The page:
U.S.-backed plan to stop migrants from crossing the Darién Gap faces major obstacles
By Luke Taylor
A US-backed plan to stop migrants from crossing the lawless Darién Gap will likely fail and only push desperate people further into the hands of merciless people-trafficking organisations, migration experts have warned.
The US Department of Homeland Security announced on Tuesday that it had brokered a deal with the Colombian and Panamanian governments to halt migrants crossing the land bridge on their journey northward to the US.
The number of people traversing the lawless strip of land between Colombia and Panama has spiked to record numbers in the last two years.
In an effort to bring those numbers down, the three governments will execute a 60-day campaign to “end the illicit movement of people and goods through the Darién by both land and maritime corridors”, they said in a joint statement.
The communique gave little information on how migrants would be stopped but the homeland security secretary, Alejandro Mayorkas, told the Spanish news agency EFE that any illegal migrants making the trip will be “turned back”.
Given that the Darién Gap is a lawless region run by armed groups, it is likely the plan would require militarisation, a scenario which Nicole Phillips, legal director of Haitian Bridge Alliance, an immigration policy non-profit, described as “terrifying”.
Simultaneously, the US said it would try to take down drug and people-trafficking networks with intelligence operations and open “new lawful and flexible pathways for tens of thousands of migrants and refugees” so they are not forced to risk their lives on the Darién route.
“It sounds like a good idea on paper but it’s not an effective way of reducing migration,” warned Phillips.
Colombian and Panamanian governments have never established control over the 60-mile stretch of dense jungle between the two countries.
Decaying bodies of migrants are routinely found deep in the rainforest, having been lost to its turbulent rivers, venomous snakes and steep ravines.
Those who survive the arduous two-week trek are at the mercy of armed groups that frequently rob and rape vulnerable migrants.
Given the risk that migrants already undergo fleeing poverty or persecution, Blaine Bookey at the Center for Gender and Refugee Studies said she doubted authorities can deter them from making the trip.
More likely, migrants will be pushed further underground and forced to take more dangerous routes.
“When people are fleeing for their lives and there is no opportunity to seek safety, they will find a way,” said Bookey.
Only the poorest of migrants who cannot afford to take a boat in order to skip the trek walk through the Darién Gap. And traffickers consistently devise new routes that subject migrants to new risks.
Last month the Colombian navy intercepted 30 Venezuelans who had taken a tiny boat from the Colombian island of San Andrés to Central America, 15 of whom were reportedly abandoned on an island.
“You might close the Darién but who knows what the smugglers will imagine,” said Bookey.
Despite the harrowing tales of robbery, rape and death in the Darién Gap, the number of people and families making the journey surged in 2022 to record levels and continues to grow.
According to Panamanian migration officials, 88,000 have made the trip so far this year – seven times as many as in the same period last year. Officials estimate that many as 400,000 will take the route in 2023.
Facing pressure from conservatives, the Biden administration is trying to cut down on irregular migration and has set its sights on the booming foot traffic through the Darién.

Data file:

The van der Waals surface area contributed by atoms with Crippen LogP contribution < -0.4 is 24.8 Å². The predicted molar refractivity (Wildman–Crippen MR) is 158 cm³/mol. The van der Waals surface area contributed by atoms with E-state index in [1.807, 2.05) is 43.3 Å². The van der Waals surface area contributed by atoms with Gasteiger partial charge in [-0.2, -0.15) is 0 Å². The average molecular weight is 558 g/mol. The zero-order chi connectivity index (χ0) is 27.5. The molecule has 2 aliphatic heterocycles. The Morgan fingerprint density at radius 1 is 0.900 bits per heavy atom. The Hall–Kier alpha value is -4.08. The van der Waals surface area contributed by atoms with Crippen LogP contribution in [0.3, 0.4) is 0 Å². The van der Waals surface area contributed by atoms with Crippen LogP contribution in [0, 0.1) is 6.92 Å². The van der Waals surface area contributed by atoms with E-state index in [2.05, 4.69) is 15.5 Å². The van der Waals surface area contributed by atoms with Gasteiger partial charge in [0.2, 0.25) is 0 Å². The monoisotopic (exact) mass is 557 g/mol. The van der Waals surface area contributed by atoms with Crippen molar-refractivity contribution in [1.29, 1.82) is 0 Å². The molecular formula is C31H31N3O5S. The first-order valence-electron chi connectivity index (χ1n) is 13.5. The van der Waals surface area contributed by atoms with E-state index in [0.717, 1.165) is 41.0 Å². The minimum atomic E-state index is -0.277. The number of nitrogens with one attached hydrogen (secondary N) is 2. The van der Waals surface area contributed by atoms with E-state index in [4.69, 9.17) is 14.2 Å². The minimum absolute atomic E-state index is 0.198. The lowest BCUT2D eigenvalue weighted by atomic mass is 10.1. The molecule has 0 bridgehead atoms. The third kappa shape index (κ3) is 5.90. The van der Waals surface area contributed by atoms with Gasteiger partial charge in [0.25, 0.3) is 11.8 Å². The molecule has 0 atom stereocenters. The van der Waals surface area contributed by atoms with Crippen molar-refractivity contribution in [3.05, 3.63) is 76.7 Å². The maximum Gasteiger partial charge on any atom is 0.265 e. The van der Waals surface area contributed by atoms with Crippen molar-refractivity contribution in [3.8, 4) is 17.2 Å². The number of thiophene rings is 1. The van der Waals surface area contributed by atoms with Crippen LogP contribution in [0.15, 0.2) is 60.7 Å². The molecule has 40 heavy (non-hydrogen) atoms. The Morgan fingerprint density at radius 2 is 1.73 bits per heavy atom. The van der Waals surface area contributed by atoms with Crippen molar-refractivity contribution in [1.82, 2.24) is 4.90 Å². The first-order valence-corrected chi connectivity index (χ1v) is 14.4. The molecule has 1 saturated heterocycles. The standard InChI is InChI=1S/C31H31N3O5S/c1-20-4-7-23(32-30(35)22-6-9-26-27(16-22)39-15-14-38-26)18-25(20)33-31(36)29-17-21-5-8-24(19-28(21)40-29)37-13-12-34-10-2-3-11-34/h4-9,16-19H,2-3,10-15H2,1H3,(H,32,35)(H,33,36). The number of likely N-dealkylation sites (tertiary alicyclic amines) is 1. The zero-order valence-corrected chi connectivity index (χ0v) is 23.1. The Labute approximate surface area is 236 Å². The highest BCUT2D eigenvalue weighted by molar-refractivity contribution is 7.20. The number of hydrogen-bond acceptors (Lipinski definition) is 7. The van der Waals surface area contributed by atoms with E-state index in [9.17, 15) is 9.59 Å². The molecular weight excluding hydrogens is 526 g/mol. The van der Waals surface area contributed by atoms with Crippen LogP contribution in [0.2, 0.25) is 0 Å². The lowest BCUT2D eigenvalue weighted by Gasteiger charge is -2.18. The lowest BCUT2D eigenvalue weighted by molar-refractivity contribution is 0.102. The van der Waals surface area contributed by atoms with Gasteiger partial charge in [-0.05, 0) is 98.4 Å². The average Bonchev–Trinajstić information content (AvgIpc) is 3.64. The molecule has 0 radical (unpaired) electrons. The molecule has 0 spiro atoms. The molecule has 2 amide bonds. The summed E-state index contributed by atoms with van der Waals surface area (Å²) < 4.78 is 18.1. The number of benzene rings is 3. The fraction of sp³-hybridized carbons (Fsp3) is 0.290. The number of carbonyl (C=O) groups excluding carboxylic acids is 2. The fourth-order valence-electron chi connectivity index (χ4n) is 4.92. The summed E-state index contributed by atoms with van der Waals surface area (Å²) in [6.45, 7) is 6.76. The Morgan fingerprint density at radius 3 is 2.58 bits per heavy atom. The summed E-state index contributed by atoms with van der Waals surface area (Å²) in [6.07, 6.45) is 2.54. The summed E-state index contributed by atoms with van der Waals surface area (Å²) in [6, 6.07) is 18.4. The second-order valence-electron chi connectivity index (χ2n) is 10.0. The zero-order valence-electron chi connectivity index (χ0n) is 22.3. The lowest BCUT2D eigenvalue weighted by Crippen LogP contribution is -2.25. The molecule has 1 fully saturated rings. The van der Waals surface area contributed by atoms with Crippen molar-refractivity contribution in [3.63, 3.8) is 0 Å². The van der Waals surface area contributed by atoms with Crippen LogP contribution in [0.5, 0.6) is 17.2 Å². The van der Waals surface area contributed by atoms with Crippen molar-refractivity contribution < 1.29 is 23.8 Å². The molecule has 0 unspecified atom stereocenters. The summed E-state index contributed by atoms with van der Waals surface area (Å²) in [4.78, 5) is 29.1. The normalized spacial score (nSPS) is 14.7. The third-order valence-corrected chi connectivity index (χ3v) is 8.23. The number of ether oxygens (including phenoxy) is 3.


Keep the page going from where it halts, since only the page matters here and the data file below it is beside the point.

Currently, a Trump administration law, Title 42, uses the pandemic as justification to prohibit asylum claims at the US-Mexico land border, requiring Venezuelans, Nicaraguans, Haitians and Cubans to apply formally and meet certain requirements instead.
But Title 42 is set to expire in May. “We are concerned that there may be an increase in the level of migration,” Mayorkas, the US homeland security secretary, said.
The US says it plans to make it easier to migrate legally so that migrants no longer need to make one of the most dangerous treks in the world.
The proposal is encouraging, but the most desperate migrants often cannot meet the requisites due to the dire conditions in the countries from which they are fleeing, said Phillips.
In Haiti – with an economy, health system and democracy that are being torn apart by armed bandits warring for control of the country – some do not have contacts in the US to vouch for them and even more do not have enough money to travel by air.
Passports have also become so scarce that corrupt officials are selling them to vulnerable women in exchange for sex, Phillips said.
“They will find other ways, and the smugglers who want to make money will also find other ways that are more dangerous,” Phillips added. “The thought of [the US, Panama and Colombia] further militarising in order to keep migrants out is terrifying for people’s safety.”
She said it was disappointing that human rights were not mentioned even once in the trilateral statement, given the dire and growing humanitarian crisis in the Darién.
Doctors Without Borders (MSF), which attends to migrants needing medical assistance when they emerge from the jungle in Panama, says it welcomes initiatives to protect migrants but is “concerned” by the possible militarisation of borders.
“We have seen in other countries that it can lead to more danger, not ensuring basic services and may increase suffering,” Luis Eguiluz, head of mission for MSF Colombia and Panama, said.
There are also questions as to how migrants from countries outside of Latin America would be dealt with at the border.
“What about the migrants coming from the Middle East, Africa and Asia and transiting through Colombia?” asked Giacomo Finzi, a researcher at the National University of Colombia.
Credit: The Guardian